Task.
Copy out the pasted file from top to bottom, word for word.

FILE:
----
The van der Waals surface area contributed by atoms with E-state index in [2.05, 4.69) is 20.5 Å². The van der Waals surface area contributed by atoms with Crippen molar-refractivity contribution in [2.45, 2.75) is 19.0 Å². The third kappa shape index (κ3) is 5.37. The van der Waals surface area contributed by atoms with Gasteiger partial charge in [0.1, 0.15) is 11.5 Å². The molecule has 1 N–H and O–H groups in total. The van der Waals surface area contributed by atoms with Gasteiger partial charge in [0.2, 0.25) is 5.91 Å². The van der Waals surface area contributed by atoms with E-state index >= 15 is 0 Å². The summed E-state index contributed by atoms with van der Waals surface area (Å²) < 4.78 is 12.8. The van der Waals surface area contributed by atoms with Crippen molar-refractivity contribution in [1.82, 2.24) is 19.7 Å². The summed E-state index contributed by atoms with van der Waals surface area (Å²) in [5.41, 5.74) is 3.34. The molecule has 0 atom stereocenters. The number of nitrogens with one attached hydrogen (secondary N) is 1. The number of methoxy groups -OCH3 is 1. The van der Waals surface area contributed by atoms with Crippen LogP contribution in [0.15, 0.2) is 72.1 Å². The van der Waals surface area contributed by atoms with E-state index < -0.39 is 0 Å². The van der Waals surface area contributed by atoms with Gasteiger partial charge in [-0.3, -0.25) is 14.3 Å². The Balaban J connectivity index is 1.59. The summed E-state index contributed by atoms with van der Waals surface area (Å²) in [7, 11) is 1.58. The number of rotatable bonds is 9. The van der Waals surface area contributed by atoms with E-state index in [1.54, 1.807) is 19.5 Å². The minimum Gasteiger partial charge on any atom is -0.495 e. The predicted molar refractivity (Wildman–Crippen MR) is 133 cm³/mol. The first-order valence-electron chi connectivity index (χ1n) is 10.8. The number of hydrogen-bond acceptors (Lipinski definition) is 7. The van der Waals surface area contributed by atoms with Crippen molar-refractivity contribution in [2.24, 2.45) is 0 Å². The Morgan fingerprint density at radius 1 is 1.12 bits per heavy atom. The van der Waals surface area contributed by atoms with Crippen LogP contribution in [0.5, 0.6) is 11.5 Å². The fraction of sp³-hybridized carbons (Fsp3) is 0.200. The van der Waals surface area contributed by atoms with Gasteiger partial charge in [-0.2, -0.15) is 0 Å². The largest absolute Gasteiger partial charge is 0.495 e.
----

The van der Waals surface area contributed by atoms with E-state index in [2.05, 4.69) is 20.5 Å². The van der Waals surface area contributed by atoms with Crippen molar-refractivity contribution in [2.45, 2.75) is 19.0 Å². The third kappa shape index (κ3) is 5.37. The van der Waals surface area contributed by atoms with Gasteiger partial charge in [0.1, 0.15) is 11.5 Å². The molecule has 1 N–H and O–H groups in total. The van der Waals surface area contributed by atoms with Gasteiger partial charge in [0.2, 0.25) is 5.91 Å². The van der Waals surface area contributed by atoms with E-state index >= 15 is 0 Å². The summed E-state index contributed by atoms with van der Waals surface area (Å²) < 4.78 is 12.8. The van der Waals surface area contributed by atoms with Crippen molar-refractivity contribution in [1.82, 2.24) is 19.7 Å². The summed E-state index contributed by atoms with van der Waals surface area (Å²) in [5.41, 5.74) is 3.34. The molecule has 0 atom stereocenters. The number of nitrogens with one attached hydrogen (secondary N) is 1. The number of methoxy groups -OCH3 is 1. The van der Waals surface area contributed by atoms with Crippen LogP contribution in [0.15, 0.2) is 72.1 Å². The van der Waals surface area contributed by atoms with E-state index < -0.39 is 0 Å². The van der Waals surface area contributed by atoms with Gasteiger partial charge in [-0.3, -0.25) is 14.3 Å². The Balaban J connectivity index is 1.59. The summed E-state index contributed by atoms with van der Waals surface area (Å²) in [7, 11) is 1.58. The number of rotatable bonds is 9. The van der Waals surface area contributed by atoms with E-state index in [1.54, 1.807) is 19.5 Å². The minimum Gasteiger partial charge on any atom is -0.495 e. The predicted molar refractivity (Wildman–Crippen MR) is 133 cm³/mol. The first-order valence-electron chi connectivity index (χ1n) is 10.8. The number of hydrogen-bond acceptors (Lipinski definition) is 7. The van der Waals surface area contributed by atoms with Crippen molar-refractivity contribution in [2.24, 2.45) is 0 Å². The Morgan fingerprint density at radius 1 is 1.12 bits per heavy atom. The van der Waals surface area contributed by atoms with Crippen LogP contribution in [0.5, 0.6) is 11.5 Å². The fraction of sp³-hybridized carbons (Fsp3) is 0.200. The van der Waals surface area contributed by atoms with Gasteiger partial charge in [-0.2, -0.15) is 0 Å². The largest absolute Gasteiger partial charge is 0.495 e.